Special and Differential Treatment: Ensuring Flexibilities for Developing Countries
Special and Differential Treatment (S&DT) has long been considered a crucial part of the Doha Round’s development dimension. Originally created as an overarching mechanism to give preferential treatment to developing and least developed countries (LDCs), the measure aimed to help these countries more easily integrate into the multilateral trading system. To this end, paragraph 44 of the Doha Ministerial Declaration granted a mandate to review all S&DT provisions with a view to making them stronger, more precise, effective, and operational. At the Geneva Ministerial Conference in 2011, ministers agreed to expedite work towards finalising a “Monitoring Mechanism” to provide regular reviews of existing S&DT provisions.
In 2003, members managed to agree in principle on a group of 28 S&DT proposals, out of an original 88, in time for the Cancún ministerial. However, when ministers failed to reach a deal on the package, the 28 proposals were relegated to the “waiting room.”
Negotiators revisited the S&DT subject two years later in Hong Kong, and then again at the 2011 Ministerial Conference in Geneva, when ministers requested a special negotiating session of the Committee on Trade and Development (CTD-SS) to “take stock” of the dormant package, with a view to formal adoption.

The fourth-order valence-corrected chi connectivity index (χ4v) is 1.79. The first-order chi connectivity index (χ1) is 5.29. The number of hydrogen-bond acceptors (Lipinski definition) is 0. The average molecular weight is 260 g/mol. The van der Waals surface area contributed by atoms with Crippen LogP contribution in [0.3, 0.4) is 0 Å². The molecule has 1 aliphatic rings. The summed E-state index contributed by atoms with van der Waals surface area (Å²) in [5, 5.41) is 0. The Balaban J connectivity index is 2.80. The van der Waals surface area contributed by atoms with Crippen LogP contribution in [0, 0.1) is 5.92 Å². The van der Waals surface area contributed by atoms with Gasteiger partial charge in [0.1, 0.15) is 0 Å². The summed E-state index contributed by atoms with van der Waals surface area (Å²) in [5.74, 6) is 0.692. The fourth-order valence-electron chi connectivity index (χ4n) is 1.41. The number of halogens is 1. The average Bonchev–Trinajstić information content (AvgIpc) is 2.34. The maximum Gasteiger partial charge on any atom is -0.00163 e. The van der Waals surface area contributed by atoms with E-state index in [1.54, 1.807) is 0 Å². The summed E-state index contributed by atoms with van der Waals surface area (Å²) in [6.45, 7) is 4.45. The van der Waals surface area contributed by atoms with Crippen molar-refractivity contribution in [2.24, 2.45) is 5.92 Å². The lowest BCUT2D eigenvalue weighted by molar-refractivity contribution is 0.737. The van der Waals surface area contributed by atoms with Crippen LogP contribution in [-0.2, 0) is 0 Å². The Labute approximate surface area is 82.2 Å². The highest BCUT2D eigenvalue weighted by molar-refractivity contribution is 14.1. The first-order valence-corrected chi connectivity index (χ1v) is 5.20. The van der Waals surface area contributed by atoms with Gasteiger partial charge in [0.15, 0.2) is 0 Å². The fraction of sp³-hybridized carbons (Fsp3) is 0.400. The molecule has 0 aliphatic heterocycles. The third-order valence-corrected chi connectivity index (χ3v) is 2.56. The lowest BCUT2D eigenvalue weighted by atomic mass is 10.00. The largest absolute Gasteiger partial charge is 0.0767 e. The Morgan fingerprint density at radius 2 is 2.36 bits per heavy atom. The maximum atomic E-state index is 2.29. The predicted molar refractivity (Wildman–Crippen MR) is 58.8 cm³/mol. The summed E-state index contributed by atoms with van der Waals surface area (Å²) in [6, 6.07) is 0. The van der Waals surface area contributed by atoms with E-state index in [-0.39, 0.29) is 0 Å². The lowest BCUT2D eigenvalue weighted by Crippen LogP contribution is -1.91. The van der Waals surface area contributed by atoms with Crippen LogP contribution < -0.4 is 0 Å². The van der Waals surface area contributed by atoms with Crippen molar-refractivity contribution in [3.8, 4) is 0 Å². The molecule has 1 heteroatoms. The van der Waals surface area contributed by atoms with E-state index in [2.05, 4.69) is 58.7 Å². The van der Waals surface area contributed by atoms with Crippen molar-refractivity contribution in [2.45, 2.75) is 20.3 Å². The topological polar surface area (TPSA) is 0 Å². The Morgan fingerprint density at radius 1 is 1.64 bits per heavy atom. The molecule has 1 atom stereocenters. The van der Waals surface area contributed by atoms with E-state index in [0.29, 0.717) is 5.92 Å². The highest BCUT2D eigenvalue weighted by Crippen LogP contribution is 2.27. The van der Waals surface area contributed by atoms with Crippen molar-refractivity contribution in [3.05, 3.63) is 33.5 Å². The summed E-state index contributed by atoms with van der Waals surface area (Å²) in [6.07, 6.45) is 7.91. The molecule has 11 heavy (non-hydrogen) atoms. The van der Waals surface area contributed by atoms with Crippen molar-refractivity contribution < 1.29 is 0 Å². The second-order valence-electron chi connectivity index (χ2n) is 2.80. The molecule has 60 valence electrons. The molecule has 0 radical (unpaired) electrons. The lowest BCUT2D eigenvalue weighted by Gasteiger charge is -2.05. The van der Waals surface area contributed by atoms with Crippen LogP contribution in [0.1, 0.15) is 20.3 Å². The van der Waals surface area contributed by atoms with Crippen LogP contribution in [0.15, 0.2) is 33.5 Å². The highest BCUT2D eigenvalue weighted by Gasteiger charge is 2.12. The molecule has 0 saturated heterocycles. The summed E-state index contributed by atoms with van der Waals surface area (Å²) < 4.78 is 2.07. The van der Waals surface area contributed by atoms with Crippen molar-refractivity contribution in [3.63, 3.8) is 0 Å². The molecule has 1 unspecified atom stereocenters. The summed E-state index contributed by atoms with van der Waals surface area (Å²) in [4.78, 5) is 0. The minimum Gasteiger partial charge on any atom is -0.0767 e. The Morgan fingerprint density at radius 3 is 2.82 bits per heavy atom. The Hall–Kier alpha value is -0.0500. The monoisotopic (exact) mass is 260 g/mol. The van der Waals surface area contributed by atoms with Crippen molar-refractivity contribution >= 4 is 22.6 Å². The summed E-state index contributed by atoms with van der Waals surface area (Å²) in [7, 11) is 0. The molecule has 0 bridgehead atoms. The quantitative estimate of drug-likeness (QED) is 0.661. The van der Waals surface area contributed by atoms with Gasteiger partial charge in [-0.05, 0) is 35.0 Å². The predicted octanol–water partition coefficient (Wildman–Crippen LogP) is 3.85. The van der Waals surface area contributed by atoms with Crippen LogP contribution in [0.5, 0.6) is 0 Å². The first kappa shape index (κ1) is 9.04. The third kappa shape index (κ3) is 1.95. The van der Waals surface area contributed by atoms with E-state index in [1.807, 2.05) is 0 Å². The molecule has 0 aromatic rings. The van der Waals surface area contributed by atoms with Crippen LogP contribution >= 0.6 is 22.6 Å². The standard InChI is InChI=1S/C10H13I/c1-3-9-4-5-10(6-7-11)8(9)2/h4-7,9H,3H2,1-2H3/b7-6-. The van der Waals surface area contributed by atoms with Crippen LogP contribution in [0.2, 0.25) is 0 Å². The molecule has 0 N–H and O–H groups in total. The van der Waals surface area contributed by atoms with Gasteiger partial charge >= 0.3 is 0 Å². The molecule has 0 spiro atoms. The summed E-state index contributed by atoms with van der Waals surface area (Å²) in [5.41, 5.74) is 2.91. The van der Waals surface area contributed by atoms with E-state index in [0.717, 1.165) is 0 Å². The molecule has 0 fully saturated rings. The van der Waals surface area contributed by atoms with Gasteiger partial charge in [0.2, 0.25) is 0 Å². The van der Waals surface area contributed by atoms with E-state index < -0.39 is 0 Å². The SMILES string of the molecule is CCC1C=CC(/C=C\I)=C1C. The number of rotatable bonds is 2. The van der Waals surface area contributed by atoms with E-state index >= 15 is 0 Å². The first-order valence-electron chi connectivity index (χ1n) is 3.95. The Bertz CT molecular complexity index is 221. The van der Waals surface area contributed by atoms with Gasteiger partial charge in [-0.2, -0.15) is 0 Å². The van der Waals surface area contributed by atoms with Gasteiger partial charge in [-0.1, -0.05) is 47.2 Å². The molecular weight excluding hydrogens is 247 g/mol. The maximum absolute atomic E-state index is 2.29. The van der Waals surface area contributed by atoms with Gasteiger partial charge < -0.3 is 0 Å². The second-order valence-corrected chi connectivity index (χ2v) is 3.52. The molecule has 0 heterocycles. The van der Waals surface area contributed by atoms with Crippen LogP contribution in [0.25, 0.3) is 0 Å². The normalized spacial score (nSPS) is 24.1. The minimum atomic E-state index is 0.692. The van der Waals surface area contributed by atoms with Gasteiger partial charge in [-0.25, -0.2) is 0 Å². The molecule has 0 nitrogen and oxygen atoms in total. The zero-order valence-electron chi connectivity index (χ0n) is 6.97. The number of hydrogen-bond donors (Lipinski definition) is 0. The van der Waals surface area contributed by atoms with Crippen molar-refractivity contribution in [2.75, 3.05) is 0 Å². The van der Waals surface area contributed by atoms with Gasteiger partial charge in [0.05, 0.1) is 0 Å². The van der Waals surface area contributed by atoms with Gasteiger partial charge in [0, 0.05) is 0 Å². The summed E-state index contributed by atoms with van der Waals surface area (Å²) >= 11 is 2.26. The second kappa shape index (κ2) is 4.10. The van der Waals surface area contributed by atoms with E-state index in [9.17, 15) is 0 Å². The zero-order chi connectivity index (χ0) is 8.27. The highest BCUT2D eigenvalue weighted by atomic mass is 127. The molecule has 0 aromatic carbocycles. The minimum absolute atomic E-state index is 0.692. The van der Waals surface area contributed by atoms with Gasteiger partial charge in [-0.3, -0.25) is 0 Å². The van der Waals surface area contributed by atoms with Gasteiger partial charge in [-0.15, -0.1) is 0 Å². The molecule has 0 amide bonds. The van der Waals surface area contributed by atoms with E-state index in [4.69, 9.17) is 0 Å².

Despite having previously been considered as a possible deliverable for Bali, the proposals were dropped from this year’s proposed “package” earlier this autumn, with sources faulting the complexities that emerged in revisiting the decade-old proposals.
One development-focused subject that has seen notable advances ahead of Bali involves the Monitoring Mechanism, which aims to review the functioning of provisions in multilateral trade rules for S&DT for developing countries.
Negotiations on the mechanism date back to a July 2002 decision by the General Council endorsing an African Group proposal on the subject, which also directed the Committee on Trade and Development Special Session (CTD-SS) to establish terms for how it would work. The talks then languished for years as the Mechanism was linked to calls by some developed countries for “differentiation” among non-LDC developing countries - a famously controversial issue in WTO politics.
In the months leading up to this year’s Bali ministerial, members were divided over how to best balance developed countries’ aim of avoiding the creation of a permanent negotiating forum versus developing countries’ desire for something beyond a transparency exercise.
However, members were able to reach a tentative resolution in November, with the current draft text indicating that the Mechanism will serve as a focal point within the WTO to analyse and review all aspects of implementation of S&DT provisions. In cases where the review identifies a problem, the Mechanism may make recommendations, including, if necessary, for launching of negotiations, to the relevant WTO body.
Recommendations emerging from the Mechanism, according to the draft text, would inform the work of the relevant body, but not define or limit its final determination. If approved, the Mechanism would operate in dedicated sessions of the Committee on Trade and Development (CTD) and meet twice a year, though additional meetings could be convened as appropriate. The status of recommendations emerging from the Mechanism would then be included in the annual report of the CTD to the General Council. According to the text, the Mechanism would be reviewed three years after its first formal meeting.